In their paper on the RSCoin model, the authors write that a cryptocurrency backed by a national bank should help make cryptocurrency usable on a larger scale, since the central bank could employ other institutions to do the computations to verify transactions. In a model with one central bank and only 30 commercial banks, RSCoin could make 2,000 transactions per second — not quite up to VISA’s speed, but certainly fast enough for British citizens to move about their financial lives quickly and securely.
For a consumer, a centralized cryptocurrency won’t change much, says Catalini. “[Consumers] will just see cheaper prices in the denomination they’re familiar with, and blockchain technology may be used in the background to offer new or better types of financial and payment services.” So with a national cryptocurrency, bank fees would likely drop, and money transfers would happen faster.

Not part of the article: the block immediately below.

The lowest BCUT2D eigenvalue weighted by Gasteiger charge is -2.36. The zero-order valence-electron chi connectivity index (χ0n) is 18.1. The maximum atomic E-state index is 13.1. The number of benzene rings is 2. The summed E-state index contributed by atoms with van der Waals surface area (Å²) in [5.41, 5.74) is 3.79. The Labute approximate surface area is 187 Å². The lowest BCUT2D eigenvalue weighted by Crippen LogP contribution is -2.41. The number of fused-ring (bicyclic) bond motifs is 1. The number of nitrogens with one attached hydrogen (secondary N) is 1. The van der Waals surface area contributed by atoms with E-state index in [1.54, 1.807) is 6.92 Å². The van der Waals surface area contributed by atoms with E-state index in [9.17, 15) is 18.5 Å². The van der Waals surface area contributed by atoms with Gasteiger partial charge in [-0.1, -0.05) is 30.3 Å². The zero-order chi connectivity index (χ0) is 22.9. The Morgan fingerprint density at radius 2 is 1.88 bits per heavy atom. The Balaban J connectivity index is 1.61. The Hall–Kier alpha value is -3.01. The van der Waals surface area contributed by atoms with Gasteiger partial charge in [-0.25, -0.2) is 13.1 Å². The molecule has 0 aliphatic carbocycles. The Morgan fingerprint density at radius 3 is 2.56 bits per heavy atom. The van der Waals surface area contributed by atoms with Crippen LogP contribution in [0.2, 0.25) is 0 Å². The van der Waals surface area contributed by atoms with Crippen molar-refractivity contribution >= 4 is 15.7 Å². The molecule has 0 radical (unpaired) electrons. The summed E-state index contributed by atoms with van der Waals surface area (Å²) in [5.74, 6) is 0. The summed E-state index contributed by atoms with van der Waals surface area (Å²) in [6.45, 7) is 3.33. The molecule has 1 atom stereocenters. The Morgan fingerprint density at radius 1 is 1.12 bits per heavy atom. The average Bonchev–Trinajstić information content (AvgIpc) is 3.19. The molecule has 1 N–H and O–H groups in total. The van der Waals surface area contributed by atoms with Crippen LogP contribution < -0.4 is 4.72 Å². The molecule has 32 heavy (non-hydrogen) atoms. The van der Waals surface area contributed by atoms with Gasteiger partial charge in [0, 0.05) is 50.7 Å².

And with national cryptocurrencies, it will be more difficult to conduct illegal activity. Even with the anonymous ledgers used today, governments can track users and financial information, says Aniket Kate, a computer scientist at Purdue University. Since all transactions on the blockchain are recorded on every connected computer, it would be difficult to hide financial indiscretions from the government, Kate says.
Over the next fifty years, Yermack thinks that law-abiding citizens, banks, and governments alike could benefit from moving to some form of digital currency. “There is a huge opportunity cost in not making the central bank more efficient,” says Yermack. “I think what you’re really going to need in the long run is a reorganization of the branches of government and probably more levels of political control over the central bank.”